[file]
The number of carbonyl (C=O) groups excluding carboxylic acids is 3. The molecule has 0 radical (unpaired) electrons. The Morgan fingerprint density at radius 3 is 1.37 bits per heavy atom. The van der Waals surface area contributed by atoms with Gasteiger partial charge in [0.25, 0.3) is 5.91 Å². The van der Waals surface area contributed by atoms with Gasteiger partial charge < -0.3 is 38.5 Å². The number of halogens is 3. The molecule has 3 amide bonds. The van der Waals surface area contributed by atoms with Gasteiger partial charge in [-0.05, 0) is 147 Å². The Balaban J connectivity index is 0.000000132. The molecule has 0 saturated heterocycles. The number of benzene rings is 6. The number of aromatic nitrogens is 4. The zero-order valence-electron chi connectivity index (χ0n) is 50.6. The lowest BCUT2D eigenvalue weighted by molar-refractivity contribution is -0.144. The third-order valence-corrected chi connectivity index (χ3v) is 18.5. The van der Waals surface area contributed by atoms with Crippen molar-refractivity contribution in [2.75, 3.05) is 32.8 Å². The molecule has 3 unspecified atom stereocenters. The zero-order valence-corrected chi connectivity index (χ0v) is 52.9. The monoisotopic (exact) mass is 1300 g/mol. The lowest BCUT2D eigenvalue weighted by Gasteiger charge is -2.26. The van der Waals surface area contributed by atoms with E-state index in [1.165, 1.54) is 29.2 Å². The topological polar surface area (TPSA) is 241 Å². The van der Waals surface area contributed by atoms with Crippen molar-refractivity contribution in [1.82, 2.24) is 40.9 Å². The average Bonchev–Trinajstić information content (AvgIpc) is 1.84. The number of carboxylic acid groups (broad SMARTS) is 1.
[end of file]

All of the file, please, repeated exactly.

The number of carbonyl (C=O) groups excluding carboxylic acids is 3. The molecule has 0 radical (unpaired) electrons. The Morgan fingerprint density at radius 3 is 1.37 bits per heavy atom. The van der Waals surface area contributed by atoms with Gasteiger partial charge in [0.25, 0.3) is 5.91 Å². The van der Waals surface area contributed by atoms with Gasteiger partial charge < -0.3 is 38.5 Å². The number of halogens is 3. The molecule has 3 amide bonds. The van der Waals surface area contributed by atoms with Gasteiger partial charge in [-0.05, 0) is 147 Å². The Balaban J connectivity index is 0.000000132. The molecule has 0 saturated heterocycles. The number of benzene rings is 6. The number of aromatic nitrogens is 4. The zero-order valence-electron chi connectivity index (χ0n) is 50.6. The lowest BCUT2D eigenvalue weighted by molar-refractivity contribution is -0.144. The third-order valence-corrected chi connectivity index (χ3v) is 18.5. The van der Waals surface area contributed by atoms with Crippen molar-refractivity contribution in [2.75, 3.05) is 32.8 Å². The molecule has 3 unspecified atom stereocenters. The zero-order valence-corrected chi connectivity index (χ0v) is 52.9. The monoisotopic (exact) mass is 1300 g/mol. The lowest BCUT2D eigenvalue weighted by Gasteiger charge is -2.26. The van der Waals surface area contributed by atoms with E-state index in [1.165, 1.54) is 29.2 Å². The topological polar surface area (TPSA) is 241 Å². The van der Waals surface area contributed by atoms with Crippen molar-refractivity contribution in [1.82, 2.24) is 40.9 Å². The average Bonchev–Trinajstić information content (AvgIpc) is 1.84. The number of carboxylic acid groups (broad SMARTS) is 1.